McGill University has dropped the use of “Redmen” from varsity men’s sports teams after the head of the school acknowledged “the depths of pain” the name has caused Indigenous students.
Principal and vice-chancellor Suzanne Fortier announced the move on Friday in a note to McGill students, faculty, staff and alumni, saying she had consulted with them, along with Indigenous people who had asked that the name be retired.
“I have learned about the true depths of the pain caused by the Redmen name," Dr. Fortier wrote. "I have heard from Indigenous students at McGill who feel alienated by the name. They feel disrespected and unconsidered. They feel conflicted over their rightful pride in being Indigenous people, and their pride in being McGill students. This tension is even stronger for Indigenous student-athletes.”
Tomas Jirousek, a rower, third-year political science student and member of the Kainai First Nation in Alberta, led recent efforts to drop the name. He said the small-but-growing population of 320 Indigenous students on McGill campus helped provoke change, as did increased awareness among others of the need for reconciliation.
“I am quite proud of the work we put in, of the fact people managed to rally and push past feelings of discomfort, to find the courage to get past it,” he said. "'Redmen' is a slur, that’s a fact. Recognizing that is not an attack on any student, administrator or alumnus.”
Schools and sports teams across North America have wrestled with the legacy of team names that reference Indigenous stereotypes, which many find offensive. The name was dropped by New York’s St. John’s University in 1994 and the University of Massachusetts in 1972.
McGill adopted the name in the 1920s in reference to its red uniforms. In the 1940s and into the 90s, racist and derogatory images and nicknames were associated with the team. Some uniforms and other material had logos depicting stereotypical Indigenous people. Women’s sports teams dropped Indigenous references in 1976 and took the name Martlet, from a mythical bird in the family crest of university founder James McGill.
Dozens of McGill alumni had signed petitions to keep the name. Some threatened to stop donating.
A January submission signed by Montreal lawyer Richard Rusk and 50 other alumni urged the university to keep the name, adhere to and explain its original meaning, and push harder to welcome and support Indigenous people.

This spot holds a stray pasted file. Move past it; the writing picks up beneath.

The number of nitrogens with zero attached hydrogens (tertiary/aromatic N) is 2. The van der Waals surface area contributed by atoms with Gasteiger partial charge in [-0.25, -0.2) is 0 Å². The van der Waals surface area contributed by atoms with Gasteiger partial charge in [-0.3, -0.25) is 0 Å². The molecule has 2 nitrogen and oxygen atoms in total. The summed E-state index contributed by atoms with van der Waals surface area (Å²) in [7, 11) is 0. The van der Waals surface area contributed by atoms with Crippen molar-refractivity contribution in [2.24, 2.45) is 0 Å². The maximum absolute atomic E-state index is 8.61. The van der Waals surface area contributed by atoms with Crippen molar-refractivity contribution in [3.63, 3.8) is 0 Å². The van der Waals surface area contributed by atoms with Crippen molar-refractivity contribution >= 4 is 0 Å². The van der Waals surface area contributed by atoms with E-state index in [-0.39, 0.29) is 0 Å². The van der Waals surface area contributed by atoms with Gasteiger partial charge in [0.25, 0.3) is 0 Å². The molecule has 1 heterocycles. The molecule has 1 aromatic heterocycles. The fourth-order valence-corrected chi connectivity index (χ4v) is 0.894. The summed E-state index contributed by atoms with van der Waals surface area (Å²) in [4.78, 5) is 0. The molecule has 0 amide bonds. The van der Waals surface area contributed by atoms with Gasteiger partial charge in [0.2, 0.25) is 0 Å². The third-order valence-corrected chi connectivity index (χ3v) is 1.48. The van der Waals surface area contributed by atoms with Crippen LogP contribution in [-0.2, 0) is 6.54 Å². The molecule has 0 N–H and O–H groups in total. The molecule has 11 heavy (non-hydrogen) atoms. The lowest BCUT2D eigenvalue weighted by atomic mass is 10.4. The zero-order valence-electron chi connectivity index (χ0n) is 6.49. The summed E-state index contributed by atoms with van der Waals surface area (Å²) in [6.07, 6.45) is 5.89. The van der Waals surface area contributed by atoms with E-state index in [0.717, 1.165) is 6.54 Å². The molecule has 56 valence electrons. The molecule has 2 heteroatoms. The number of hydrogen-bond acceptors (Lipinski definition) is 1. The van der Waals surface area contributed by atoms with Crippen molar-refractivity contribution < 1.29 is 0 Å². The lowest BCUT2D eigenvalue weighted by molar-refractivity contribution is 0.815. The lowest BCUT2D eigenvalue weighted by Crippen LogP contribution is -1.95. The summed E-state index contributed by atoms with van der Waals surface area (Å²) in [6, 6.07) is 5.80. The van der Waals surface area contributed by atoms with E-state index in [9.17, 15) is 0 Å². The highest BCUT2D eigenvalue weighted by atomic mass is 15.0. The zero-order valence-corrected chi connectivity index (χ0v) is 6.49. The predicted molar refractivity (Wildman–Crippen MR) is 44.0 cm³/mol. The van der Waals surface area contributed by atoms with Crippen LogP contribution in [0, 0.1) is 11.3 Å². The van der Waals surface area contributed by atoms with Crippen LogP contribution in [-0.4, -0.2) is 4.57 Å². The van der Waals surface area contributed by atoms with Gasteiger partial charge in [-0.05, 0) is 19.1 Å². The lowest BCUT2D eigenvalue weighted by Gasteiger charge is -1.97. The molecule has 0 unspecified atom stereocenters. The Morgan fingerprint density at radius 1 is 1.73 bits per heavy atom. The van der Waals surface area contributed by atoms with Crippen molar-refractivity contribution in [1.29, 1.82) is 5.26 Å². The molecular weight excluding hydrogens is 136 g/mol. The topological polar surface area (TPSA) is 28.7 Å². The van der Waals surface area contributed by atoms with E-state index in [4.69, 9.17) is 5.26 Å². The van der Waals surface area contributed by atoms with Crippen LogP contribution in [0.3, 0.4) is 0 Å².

“The process very flawed and biased," said Salim Brahimi, an engineer who played soccer at McGill in the 1980s and wanted the name to stay. "The decision that was made was expedient and politically correct, but doesn’t really do anything to improve the cause of Indigenous people. At the same time, it’s creating a huge amount of division.”
Dr. Fortier said she had heard about the pride many alumni and student athletes had in the team name. Finally, she said, the current meaning of the word made it impossible to keep it.
“Today, ‘Redmen’ is widely acknowledged as an offensive term for Indigenous peoples, as evidenced by major English dictionaries,” she wrote. “While this derogatory meaning of the word does not reflect the beliefs of generations of McGill athletes who have proudly competed wearing the university’s colours, we cannot ignore this contemporary understanding.”
McGill archives show some students objected to the racist Indigenous imagery as far back as 1953, according to historian Suzanne Morton. Activists pushed the school to eliminate all official references to Indigenous people in its sports teams in 1992. Students voted 79 per cent in favour of dropping the name in a referendum in November. Dr. Fortier made the final decision.
Catie Galbraith, a first-year history student and Chickasaw from Fort Wayne, Ind., said family and friends advised her against going to McGill because of the name and the school’s reputation as an isolating place for Indigenous people. (The self-identified Indigenous population of McGill is less than 1 per cent.)
“It’s quite alienating for a lot of people,” she said. “But we have a lot of hope for the future with the name change. I hope to make McGill a better place, a place I’d tell my baby sister to go to.”
Dr. Fortier said the decision is effective immediately. A committee will lead a search for a new name in time for the 2020-21 academic year. In the meantime, the men’s teams will be known as “McGill.”